Retail above the ground floor and more so above the second floor will not do well. and that is not going to change. The “mall” built at 5th and Market couldn’t find any tenants at all. This site should fare better but the retail on the second floor and above likely won’t survive. The 49,999 feet of office space across the top two floors is what will eventually happen to all but the ground floor of this building. The only question is the timing. How many years must the owner wait before they can return to Planning with a request to convert another 49,999 feet of the building to office use? It’s a safe bet the same “game” will be played by the owners of the 5th and Market mall.

  4. Posted by 101

    The Clock is on the Stockton/O’Farrell Street building across the street.

  5. Posted by inthemarket

    It is really crazy that they can’t convert all the empty retail spaces into office space. The limit does not make sense.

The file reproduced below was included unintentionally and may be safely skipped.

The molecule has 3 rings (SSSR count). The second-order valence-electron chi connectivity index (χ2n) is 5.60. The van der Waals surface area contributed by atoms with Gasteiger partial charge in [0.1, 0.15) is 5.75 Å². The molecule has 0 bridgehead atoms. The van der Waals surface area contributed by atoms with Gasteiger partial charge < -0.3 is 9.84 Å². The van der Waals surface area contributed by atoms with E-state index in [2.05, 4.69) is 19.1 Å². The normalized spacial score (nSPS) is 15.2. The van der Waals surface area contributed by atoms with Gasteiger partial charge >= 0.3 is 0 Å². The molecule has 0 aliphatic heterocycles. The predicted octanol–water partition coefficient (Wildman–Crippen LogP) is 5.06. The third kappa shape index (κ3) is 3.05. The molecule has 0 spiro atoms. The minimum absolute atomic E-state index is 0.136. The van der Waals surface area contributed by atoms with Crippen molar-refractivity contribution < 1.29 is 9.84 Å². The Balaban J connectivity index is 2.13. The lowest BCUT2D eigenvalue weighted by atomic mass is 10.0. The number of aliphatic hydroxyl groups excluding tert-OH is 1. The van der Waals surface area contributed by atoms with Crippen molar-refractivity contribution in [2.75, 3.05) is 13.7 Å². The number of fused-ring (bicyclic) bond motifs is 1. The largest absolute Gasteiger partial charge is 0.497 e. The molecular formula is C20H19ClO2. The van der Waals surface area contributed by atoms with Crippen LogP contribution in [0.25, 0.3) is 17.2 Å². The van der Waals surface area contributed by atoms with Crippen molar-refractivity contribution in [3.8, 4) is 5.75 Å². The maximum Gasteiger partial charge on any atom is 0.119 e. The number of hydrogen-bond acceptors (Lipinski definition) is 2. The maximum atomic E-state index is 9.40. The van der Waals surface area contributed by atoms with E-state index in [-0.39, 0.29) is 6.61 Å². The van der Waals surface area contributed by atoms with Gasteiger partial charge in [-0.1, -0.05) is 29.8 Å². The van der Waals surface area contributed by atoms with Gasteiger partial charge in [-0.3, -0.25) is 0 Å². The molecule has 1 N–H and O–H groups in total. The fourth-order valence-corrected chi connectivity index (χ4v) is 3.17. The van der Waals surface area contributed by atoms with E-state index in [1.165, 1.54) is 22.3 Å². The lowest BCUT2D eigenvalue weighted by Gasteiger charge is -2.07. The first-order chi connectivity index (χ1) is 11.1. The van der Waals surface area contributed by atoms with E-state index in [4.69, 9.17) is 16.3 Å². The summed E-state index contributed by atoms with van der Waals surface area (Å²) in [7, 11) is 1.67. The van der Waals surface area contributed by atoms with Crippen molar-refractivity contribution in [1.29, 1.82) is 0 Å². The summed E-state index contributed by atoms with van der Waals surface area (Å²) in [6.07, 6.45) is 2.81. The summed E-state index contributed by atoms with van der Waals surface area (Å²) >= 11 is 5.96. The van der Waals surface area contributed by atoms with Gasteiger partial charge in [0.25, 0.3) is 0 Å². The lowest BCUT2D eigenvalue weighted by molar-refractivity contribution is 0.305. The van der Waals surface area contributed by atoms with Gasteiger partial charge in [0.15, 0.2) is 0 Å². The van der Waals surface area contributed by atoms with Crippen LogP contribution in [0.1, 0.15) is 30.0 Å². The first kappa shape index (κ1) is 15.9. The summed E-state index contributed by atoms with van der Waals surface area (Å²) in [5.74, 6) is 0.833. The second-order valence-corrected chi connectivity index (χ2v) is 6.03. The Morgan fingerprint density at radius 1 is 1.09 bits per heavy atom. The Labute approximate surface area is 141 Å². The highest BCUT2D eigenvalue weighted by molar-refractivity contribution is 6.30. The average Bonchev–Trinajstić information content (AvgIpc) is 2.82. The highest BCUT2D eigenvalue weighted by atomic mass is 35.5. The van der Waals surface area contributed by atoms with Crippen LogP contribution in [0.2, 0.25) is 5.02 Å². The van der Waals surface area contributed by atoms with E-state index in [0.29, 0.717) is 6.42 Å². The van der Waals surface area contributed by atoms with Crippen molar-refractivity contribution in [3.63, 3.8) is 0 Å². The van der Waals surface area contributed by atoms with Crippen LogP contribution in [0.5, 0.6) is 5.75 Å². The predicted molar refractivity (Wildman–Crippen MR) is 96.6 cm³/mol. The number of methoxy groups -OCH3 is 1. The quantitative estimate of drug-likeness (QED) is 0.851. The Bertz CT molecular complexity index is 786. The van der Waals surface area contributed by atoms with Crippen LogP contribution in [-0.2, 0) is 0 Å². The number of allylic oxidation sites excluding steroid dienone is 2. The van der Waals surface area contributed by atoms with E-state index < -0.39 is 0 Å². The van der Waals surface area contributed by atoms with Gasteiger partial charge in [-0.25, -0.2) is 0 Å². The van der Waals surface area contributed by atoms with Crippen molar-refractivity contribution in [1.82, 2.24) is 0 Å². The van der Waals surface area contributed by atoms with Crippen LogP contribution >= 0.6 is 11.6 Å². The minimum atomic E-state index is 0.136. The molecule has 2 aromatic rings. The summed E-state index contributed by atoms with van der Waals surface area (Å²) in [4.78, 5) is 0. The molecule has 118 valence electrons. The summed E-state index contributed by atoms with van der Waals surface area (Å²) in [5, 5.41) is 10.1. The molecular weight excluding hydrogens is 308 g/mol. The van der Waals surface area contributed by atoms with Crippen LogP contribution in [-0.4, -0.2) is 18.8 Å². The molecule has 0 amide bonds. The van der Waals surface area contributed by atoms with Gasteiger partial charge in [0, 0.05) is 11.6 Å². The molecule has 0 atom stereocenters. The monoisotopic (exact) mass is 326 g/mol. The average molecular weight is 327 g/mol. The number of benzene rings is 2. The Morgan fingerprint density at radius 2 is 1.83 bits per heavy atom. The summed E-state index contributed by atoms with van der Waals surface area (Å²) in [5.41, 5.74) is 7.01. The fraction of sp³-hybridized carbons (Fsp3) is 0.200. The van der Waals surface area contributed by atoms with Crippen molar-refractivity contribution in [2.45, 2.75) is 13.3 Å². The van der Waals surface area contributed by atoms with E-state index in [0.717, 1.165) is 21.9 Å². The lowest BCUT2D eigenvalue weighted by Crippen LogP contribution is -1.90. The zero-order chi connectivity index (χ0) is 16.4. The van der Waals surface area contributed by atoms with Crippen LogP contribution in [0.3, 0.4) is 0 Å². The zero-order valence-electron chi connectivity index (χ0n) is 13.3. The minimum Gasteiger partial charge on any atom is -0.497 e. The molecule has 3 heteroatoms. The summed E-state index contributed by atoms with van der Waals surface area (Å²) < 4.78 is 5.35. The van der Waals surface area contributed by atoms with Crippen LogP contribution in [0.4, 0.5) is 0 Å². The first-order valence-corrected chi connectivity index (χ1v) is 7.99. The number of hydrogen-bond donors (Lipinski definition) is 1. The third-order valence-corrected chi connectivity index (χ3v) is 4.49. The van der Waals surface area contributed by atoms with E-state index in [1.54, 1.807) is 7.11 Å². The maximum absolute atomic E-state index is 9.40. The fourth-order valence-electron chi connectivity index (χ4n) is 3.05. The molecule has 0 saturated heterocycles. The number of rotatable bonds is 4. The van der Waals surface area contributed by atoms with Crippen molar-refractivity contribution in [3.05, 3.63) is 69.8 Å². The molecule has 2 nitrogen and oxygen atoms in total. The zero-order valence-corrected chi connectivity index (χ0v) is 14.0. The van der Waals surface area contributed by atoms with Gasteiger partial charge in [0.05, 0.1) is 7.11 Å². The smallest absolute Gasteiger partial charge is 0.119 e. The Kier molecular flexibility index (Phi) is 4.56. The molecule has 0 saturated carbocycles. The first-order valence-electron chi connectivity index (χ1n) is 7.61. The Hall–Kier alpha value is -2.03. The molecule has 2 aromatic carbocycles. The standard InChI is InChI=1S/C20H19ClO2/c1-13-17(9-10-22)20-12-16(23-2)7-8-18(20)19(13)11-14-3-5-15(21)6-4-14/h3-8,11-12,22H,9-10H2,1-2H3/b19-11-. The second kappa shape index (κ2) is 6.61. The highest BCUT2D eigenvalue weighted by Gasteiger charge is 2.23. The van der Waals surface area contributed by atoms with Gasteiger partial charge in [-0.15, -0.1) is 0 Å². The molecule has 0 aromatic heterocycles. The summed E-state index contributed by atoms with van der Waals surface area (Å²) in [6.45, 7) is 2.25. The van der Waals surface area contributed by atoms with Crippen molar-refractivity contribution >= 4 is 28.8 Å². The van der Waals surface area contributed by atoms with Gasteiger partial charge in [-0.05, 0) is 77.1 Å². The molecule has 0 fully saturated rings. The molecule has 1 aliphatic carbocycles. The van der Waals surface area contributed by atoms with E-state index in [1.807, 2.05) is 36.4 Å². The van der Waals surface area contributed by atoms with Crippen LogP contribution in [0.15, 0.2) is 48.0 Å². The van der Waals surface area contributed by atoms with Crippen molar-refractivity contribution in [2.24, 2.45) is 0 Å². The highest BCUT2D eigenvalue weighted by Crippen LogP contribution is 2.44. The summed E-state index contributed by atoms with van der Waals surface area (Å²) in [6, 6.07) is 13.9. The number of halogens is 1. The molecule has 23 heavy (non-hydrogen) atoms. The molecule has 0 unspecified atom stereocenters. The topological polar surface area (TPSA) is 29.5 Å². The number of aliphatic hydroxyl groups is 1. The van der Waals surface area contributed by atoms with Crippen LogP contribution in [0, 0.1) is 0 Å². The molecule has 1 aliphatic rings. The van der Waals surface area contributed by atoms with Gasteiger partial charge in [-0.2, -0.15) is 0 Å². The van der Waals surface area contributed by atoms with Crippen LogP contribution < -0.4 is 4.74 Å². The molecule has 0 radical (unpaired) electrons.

The office space in SF is crazy expensive, much more expensive than living space (by per sqft per year).

    All those retail spaces in Castro and along Market street sit empty. If they turn those into office space, those workers will bring more foot traffic to the restaurants and business around that area.

  6. Posted by Notcom

    Going, going…gone? They’re also now putting up the I Magnin building for sale, a ~40% reduction in floor area in just a few years (tho the remaining ~700K gsf will still be a very large store)

    • Posted by Pioneer

      The I Magnin building was Timothy L. Pfleuger’s final design, unfinished at the time of his death in 1946. I wonder if the new owners will keep it retail or convert it to offices or a hotel.

      • Posted by Notcom

        It’s hard to imagine it being converted to retail beyond the ground floor/basement – which would be hard to imagine NOT remaining so – since there would not be a lot of access (who would want a store reached only by elevator that couldn’t be seen from the street?)